Involving all your students in yearbook class can be a challenge. Often times, students are assigned to their own pages and focus primarily on finishing them. Engaging your yearbook students more gets work done faster and allows them to make valuable contributions. Practice these ten tips to get your students more involved in the creation of your yearbook:
Assigned jobs keep students focused throughout the year. Think beyond the typical editor-in-chief or photographer role. Create a photo editor job so all photos have a similar feel to them, or an ads manager who will create the ads submitted by parents. Be flexible and feel free to assign jobs even in the middle of the year when you see a student without much to do.
Many yearbook pages require a written article, quotes or captions for photos. To get the best material, interview people. Teaching your staff the ins and outs of interviewing and having them practice on each other involves the entire class.
Create a theme
Theme is a must-have for your yearbook, but the creation of the theme could be used as a way to involve students. Ask your students to brainstorm theme ideas and vote on your favorite.
Create A cover contest
Your cover summarizes your school’s story and is the first glimpse of your theme. Have students create sample covers that match the theme and post them for voting. You’ll be surprised at the creative talents of students who might not normally come to the fore. Your staff will be invested in the project and proud of the end result.
Have a photo scavenger hunt
As you teach how to take photos, assign a scavenger hunt. Students take multiple shots of different photo scenarios and the one with the most photos wins the hunt. If you have fewer cameras than students, this could be done in groups, or you could have students use their cell phones as cameras. When creating your scavenger hunt list, think of as many different items that are represented in your book as possible.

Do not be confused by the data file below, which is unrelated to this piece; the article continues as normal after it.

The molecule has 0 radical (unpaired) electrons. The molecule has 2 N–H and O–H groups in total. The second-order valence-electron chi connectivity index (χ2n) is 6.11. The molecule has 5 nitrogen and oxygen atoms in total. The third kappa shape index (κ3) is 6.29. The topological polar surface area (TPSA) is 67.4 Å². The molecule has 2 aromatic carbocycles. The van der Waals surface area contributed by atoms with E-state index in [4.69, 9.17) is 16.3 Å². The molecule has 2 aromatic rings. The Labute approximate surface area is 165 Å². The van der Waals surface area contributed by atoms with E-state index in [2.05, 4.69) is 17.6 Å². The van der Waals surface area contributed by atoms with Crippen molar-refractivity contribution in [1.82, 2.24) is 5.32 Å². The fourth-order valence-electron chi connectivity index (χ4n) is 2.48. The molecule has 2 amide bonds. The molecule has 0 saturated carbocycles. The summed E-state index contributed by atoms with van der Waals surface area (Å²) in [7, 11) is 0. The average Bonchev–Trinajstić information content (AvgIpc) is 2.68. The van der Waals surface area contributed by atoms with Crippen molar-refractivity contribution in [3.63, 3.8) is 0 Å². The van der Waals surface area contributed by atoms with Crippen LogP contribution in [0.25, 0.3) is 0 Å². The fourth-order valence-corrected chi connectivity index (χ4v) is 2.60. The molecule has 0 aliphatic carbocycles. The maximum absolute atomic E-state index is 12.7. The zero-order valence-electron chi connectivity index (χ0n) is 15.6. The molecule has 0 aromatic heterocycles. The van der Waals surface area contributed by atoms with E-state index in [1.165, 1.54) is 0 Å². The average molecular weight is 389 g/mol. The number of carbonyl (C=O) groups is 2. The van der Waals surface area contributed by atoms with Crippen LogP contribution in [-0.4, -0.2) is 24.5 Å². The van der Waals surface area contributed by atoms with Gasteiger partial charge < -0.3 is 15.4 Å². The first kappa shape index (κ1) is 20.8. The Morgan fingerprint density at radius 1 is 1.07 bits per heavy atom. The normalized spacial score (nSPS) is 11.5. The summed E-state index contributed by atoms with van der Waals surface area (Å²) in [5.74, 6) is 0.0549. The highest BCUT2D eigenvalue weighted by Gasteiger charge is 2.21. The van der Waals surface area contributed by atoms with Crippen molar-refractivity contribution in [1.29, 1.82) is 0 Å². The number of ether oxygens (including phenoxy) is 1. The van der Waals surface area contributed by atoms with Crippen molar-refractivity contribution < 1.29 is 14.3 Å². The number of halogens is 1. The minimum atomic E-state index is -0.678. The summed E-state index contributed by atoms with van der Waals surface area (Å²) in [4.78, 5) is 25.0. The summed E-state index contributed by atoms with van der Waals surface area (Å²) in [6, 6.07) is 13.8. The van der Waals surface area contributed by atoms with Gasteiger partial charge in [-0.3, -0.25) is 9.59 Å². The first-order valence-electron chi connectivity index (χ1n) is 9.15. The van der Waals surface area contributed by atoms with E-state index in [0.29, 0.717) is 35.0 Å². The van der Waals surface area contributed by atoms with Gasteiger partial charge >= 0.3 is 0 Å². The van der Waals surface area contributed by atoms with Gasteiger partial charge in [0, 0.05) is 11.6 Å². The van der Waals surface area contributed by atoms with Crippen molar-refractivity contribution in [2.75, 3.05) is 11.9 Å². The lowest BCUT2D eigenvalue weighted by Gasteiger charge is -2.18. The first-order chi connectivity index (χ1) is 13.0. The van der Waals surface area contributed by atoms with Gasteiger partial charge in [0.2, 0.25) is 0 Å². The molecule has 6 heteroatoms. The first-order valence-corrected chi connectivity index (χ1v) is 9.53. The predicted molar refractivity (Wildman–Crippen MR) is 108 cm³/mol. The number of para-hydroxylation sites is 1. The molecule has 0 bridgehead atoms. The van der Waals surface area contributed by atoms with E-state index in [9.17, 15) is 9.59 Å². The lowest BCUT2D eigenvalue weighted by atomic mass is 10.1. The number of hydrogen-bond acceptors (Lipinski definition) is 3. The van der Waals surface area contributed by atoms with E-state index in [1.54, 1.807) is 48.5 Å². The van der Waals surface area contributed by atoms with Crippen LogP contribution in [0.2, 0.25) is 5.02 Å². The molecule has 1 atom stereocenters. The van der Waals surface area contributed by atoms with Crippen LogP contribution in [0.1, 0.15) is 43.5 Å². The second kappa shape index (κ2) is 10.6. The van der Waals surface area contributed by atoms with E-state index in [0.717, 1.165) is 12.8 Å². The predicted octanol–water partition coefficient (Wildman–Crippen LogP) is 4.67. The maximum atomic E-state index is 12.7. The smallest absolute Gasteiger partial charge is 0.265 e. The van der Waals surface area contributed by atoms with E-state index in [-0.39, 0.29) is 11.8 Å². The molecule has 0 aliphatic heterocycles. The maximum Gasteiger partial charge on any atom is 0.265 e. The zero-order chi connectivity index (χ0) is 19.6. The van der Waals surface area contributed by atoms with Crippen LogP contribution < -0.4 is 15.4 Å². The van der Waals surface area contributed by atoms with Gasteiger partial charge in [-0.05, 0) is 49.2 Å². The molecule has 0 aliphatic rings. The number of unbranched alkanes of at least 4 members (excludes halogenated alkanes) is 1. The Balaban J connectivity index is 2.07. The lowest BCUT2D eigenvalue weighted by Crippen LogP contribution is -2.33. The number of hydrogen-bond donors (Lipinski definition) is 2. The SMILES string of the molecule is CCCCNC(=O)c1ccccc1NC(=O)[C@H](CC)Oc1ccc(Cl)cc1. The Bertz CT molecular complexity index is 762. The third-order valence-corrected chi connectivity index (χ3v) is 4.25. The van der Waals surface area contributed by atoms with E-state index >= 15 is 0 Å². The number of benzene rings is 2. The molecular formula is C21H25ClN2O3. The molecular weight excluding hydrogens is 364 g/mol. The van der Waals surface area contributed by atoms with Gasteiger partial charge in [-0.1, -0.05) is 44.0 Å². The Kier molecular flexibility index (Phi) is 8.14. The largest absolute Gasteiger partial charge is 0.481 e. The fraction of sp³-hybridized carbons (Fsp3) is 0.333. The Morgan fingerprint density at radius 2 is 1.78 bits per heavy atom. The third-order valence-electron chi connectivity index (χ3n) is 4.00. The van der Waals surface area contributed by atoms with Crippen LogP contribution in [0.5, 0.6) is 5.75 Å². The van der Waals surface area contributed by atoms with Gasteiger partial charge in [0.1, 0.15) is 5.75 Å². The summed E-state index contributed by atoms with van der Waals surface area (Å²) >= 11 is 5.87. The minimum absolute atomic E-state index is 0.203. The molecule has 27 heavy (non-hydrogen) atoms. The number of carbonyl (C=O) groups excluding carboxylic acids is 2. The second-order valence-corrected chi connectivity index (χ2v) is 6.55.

Statistics from the year
Keeping statistics of the year can be a good way to get a picture of what happened. You can assign different students to gather those statistics. Again, think outside of the box–not just how many students in each class or teams’ wins and losses. How many meals were served in a given month, or how many hours were spent on a bus? Have students brainstorm ideas for more fun and creative stats.
Page ladder brainstorm
The page ladder is another area you can get students involved. Have them brainstorm what pages should be included in the book. Should we have a page for National Honor Society or should we have one for Drama? Another option is to have students brainstorm how many pages of coverage should be designated for a given event or group.
Ads keep the yearbook budget manageable, but when you assign ads to students and go over how to approach businesses, you can get more students involved. Those students who are nervous about selling ads can practice in the classroom with more confident students. Yes, some will find this more engaging than others, but you may be surprised at which ones go out and eagerly talk with business owners in the area.
Keeping students engaged is key to any classroom, but with the setup of yearbook class, it’s even more important. Which of these ideas are you most eager to try out?
Need more ideas for engaging your yearbook class?
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